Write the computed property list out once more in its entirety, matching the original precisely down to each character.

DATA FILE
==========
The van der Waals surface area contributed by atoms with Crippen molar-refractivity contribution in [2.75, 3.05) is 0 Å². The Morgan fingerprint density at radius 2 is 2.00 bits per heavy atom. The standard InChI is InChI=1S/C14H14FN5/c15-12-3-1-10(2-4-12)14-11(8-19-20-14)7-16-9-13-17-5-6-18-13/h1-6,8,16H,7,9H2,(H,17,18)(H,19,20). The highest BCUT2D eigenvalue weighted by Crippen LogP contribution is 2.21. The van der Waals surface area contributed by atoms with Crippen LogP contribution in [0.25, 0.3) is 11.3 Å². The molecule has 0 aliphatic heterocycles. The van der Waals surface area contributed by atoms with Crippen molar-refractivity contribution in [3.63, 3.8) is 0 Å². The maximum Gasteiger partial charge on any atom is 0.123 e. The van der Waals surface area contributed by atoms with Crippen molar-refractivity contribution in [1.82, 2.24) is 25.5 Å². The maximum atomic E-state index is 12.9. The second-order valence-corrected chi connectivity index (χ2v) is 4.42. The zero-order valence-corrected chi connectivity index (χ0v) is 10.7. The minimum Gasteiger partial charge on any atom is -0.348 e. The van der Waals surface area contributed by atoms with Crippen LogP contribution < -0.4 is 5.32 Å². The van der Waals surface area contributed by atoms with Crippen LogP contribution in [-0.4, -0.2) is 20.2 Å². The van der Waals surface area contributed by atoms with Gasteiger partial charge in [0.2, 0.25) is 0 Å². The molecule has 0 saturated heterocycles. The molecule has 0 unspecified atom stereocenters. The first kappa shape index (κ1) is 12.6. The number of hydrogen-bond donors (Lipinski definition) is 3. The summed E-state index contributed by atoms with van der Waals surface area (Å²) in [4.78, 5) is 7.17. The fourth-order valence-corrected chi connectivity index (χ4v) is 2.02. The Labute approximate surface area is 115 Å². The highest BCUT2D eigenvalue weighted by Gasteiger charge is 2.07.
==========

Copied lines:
The van der Waals surface area contributed by atoms with Crippen molar-refractivity contribution in [2.75, 3.05) is 0 Å². The Morgan fingerprint density at radius 2 is 2.00 bits per heavy atom. The standard InChI is InChI=1S/C14H14FN5/c15-12-3-1-10(2-4-12)14-11(8-19-20-14)7-16-9-13-17-5-6-18-13/h1-6,8,16H,7,9H2,(H,17,18)(H,19,20). The highest BCUT2D eigenvalue weighted by Crippen LogP contribution is 2.21. The van der Waals surface area contributed by atoms with Crippen LogP contribution in [0.25, 0.3) is 11.3 Å². The molecule has 0 aliphatic heterocycles. The van der Waals surface area contributed by atoms with Crippen molar-refractivity contribution in [3.63, 3.8) is 0 Å². The maximum Gasteiger partial charge on any atom is 0.123 e. The van der Waals surface area contributed by atoms with Crippen molar-refractivity contribution in [1.82, 2.24) is 25.5 Å². The maximum atomic E-state index is 12.9. The second-order valence-corrected chi connectivity index (χ2v) is 4.42. The zero-order valence-corrected chi connectivity index (χ0v) is 10.7. The minimum Gasteiger partial charge on any atom is -0.348 e. The van der Waals surface area contributed by atoms with Crippen LogP contribution < -0.4 is 5.32 Å². The van der Waals surface area contributed by atoms with Crippen LogP contribution in [-0.4, -0.2) is 20.2 Å². The van der Waals surface area contributed by atoms with Gasteiger partial charge in [0.2, 0.25) is 0 Å². The molecule has 0 saturated heterocycles. The molecule has 0 unspecified atom stereocenters. The first kappa shape index (κ1) is 12.6. The number of hydrogen-bond donors (Lipinski definition) is 3. The summed E-state index contributed by atoms with van der Waals surface area (Å²) in [4.78, 5) is 7.17. The fourth-order valence-corrected chi connectivity index (χ4v) is 2.02. The Labute approximate surface area is 115 Å². The highest BCUT2D eigenvalue weighted by Gasteiger charge is 2.07.